The Procurement Act 2023 will overhaul the existing public procurement regime in the UK. These reforms aim to create a simpler and more flexible procurement system, open up opportunities for new entrants (such as small businesses and social enterprises), and enhance transparency. By doing so, the Act seeks to maximise value for money and ensure that public services benefit more effectively from every pound spent on procurement contracts. The new regime will come into force in October 2024, pending the introduction of secondary legislation.

The new Procurement Act introduces significant changes for suppliers, particularly benefiting start-ups, scale-ups, and small businesses. One of the key provisions is the establishment of a central digital platform where suppliers can register and store their details. This platform will allow these details to be used for multiple bids, streamlining the process. Additionally, suppliers will have access to all opportunities in one place, enhancing transparency and efficiency. Furthermore, the act aims to simplify bidding procedures, making it easier for suppliers to negotiate and collaborate with the public sector. Overall, these reforms are designed to level the playing field, promote innovation, and ensure better outcomes in public procurement.


Why is There a Need For The New Regulations?

This transformation of public procurement represents a significant change for all public bodies, which between them are responsible for annual expenditure of c.£300bn per year. This overhaul aims to establish a more streamlined, flexible, efficient and effective procurement system.

The need for new public procurement regulations arises from several factors, particularly in the context of the UK. Let’s explore why these changes are required:

  • Post-Brexit Opportunity: Following the UK’s exit from the EU, there is an opportunity to develop and implement a new procurement regime. The existing EU rules-based approach, designed primarily to facilitate the single market, can now be replaced with a simplified approach that prioritises growth, productivity and efficiency within the UK. This shift allows for tailoring procurement practices to the country’s specific needs.
  • Maximising Value for Money: The new regulations aim to maximise value for money in public procurement. By streamlining processes, reducing bureaucracy, and promoting transparency, the government can ensure that taxpayers’ money is spent efficiently and effectively. This focus on value benefits both the public sector and the wider community.
  • Supporting Small Businesses: The reforms aim to open up public procurement to new entrants, including small businesses and social enterprises, who can compete for and win more public contracts. By doing so, the regulations foster innovation, diversity, and economic growth while levelling the playing field for all suppliers.
  • National Security Considerations: The new rules also address national security risks in public contracts. Ensuring that procurement processes are robust and secure is crucial for safeguarding critical services and infrastructure.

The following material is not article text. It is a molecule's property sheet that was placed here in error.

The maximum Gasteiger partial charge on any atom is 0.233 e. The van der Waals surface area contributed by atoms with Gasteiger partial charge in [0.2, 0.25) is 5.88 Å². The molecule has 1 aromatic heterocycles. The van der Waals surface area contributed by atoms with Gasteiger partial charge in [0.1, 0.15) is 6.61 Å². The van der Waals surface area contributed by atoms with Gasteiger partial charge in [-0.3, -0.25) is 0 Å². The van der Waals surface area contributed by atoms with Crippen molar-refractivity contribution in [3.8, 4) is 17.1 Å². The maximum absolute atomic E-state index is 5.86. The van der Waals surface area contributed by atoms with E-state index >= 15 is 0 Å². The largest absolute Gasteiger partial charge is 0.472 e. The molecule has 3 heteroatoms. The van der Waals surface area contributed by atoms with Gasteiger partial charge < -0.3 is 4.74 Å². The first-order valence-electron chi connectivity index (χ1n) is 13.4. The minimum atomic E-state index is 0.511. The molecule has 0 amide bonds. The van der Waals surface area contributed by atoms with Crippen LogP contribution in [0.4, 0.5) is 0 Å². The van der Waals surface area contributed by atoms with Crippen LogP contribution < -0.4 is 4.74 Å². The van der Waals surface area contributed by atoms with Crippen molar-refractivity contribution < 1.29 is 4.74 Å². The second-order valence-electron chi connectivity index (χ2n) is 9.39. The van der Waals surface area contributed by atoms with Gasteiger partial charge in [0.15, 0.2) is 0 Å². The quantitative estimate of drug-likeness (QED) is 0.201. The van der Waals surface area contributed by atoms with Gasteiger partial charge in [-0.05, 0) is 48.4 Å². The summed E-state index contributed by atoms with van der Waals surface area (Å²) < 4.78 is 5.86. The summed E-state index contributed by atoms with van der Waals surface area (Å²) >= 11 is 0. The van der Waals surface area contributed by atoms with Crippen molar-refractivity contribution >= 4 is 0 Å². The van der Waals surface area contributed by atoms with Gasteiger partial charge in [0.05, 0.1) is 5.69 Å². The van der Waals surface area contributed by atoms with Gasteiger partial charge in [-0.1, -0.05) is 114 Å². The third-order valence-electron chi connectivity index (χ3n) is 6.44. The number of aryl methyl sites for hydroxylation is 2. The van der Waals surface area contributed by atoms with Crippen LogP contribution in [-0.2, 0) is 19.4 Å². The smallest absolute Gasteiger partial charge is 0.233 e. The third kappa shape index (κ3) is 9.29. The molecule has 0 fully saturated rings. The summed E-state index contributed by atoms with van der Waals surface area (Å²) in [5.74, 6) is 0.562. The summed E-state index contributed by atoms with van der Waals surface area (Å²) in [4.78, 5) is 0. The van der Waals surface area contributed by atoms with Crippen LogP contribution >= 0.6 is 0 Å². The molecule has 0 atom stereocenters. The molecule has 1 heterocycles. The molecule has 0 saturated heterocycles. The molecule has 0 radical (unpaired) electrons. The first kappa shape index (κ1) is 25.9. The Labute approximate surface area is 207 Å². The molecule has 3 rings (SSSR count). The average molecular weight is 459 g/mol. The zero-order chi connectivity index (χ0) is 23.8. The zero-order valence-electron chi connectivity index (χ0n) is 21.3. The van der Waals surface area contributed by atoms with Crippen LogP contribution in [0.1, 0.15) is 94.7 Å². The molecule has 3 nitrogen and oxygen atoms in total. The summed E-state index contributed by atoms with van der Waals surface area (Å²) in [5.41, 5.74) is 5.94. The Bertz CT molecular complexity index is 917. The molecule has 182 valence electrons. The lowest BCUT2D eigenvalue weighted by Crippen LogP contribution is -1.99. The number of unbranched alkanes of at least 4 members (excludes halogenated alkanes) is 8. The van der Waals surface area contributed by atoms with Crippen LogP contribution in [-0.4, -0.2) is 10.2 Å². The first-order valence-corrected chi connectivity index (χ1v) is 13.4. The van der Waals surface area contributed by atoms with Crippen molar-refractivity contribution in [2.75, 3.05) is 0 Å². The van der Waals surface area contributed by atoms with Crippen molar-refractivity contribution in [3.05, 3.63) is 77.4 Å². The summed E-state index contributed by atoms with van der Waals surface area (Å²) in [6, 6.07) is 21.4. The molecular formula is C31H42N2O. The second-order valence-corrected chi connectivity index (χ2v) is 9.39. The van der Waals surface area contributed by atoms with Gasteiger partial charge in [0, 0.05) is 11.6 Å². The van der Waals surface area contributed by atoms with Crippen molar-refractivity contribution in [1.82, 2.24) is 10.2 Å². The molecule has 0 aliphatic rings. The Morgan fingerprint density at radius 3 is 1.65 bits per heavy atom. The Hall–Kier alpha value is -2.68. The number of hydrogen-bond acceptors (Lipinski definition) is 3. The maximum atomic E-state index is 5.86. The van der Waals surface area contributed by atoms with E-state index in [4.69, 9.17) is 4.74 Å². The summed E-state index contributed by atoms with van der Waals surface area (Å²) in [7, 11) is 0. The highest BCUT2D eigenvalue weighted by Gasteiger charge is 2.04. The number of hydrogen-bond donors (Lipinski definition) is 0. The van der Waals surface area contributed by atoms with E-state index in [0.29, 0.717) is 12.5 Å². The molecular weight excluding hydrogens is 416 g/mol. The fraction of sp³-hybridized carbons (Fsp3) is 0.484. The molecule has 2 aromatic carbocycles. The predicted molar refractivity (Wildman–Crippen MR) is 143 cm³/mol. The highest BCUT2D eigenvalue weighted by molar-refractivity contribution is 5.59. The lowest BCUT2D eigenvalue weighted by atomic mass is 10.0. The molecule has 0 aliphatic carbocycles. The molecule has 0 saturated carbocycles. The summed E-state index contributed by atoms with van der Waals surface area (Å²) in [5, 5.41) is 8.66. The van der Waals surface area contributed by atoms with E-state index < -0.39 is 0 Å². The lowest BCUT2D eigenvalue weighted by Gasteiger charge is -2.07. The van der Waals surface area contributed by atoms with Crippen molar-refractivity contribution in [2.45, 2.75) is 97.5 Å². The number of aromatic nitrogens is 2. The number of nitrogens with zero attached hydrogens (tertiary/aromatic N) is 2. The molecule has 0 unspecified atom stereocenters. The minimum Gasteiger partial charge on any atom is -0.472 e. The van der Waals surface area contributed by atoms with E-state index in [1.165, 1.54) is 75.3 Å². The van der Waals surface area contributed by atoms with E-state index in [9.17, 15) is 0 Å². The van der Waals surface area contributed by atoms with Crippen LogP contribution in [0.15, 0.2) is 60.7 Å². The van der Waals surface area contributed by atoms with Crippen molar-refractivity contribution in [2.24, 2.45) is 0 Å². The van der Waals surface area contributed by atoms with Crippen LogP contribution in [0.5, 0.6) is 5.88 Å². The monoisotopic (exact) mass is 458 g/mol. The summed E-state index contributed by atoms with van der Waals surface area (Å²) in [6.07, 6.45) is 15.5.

• Efficiency and Innovation: The regulations aim to reduce red tape, making procurement processes more efficient. Additionally, they encourage innovation by creating an open and transparent system accessible to everyone. Faster competition processes, especially for emergency purchases, enhance agility and responsiveness.
  • Levelling Up Agenda: Supporting more SMEs to work with the public sector aligns with the current government’s levelling up agenda, promoting economic growth across regions and communities.

In summary, the new public procurement regulations seek to create a simpler, more flexible, and transparent system that benefits both suppliers and the public sector while ensuring responsible use of public funds.


Transforming Procurement: What Will Change and What is New?

This is not the first time that public procurement regulations have evolved. The Public Contracts Regulations 2015 marked a significant milestone in the UK’s procurement landscape. These regulations aimed to streamline and standardise the procurement process for public bodies. Key features included thresholds for different types of contracts, procedures for awarding contracts, and provisions for transparency and competition.

Fast forward to 2023, and we witness a transformative shift with the Procurement Act 2023. This legislation, which received Royal Assent on October 26, 2023 and will go live on October 28 2024, overhauls the existing public procurement regime. The key changes, discussed below, include:

  • Simplification and Flexibility: With the aim of better delivering the country’s needs while ensuring compliance with international obligations resulting in a more efficient processes for procuring supplies, services, and works for the public sector.
  • Inclusion of New Entrants: The Act opens up public procurement to new entrants, such as small businesses and social enterprises, fostering innovation and diversity.
  • Transparency: Embedded throughout the commercial lifecycle (across all stages of procurement, from planning to contract execution) to ensure taxpayers’ money is properly scrutinised.
  • Learning and Development: A comprehensive L&D program supports the introduction of the new procurement regime with contracting authorities and suppliers receiving guidance on navigating the changes and maximizing the benefits of the Act.

Until October 2024, existing legislation continues to apply, ensuring a smooth transition. The Act not only modernises procurement practices but also sets the stage for a more efficient, competitive, and transparent public procurement system in the UK. The changes represent a seismic shift toward a more agile, inclusive, and accountable procurement landscape, benefiting both public bodies and the wider community.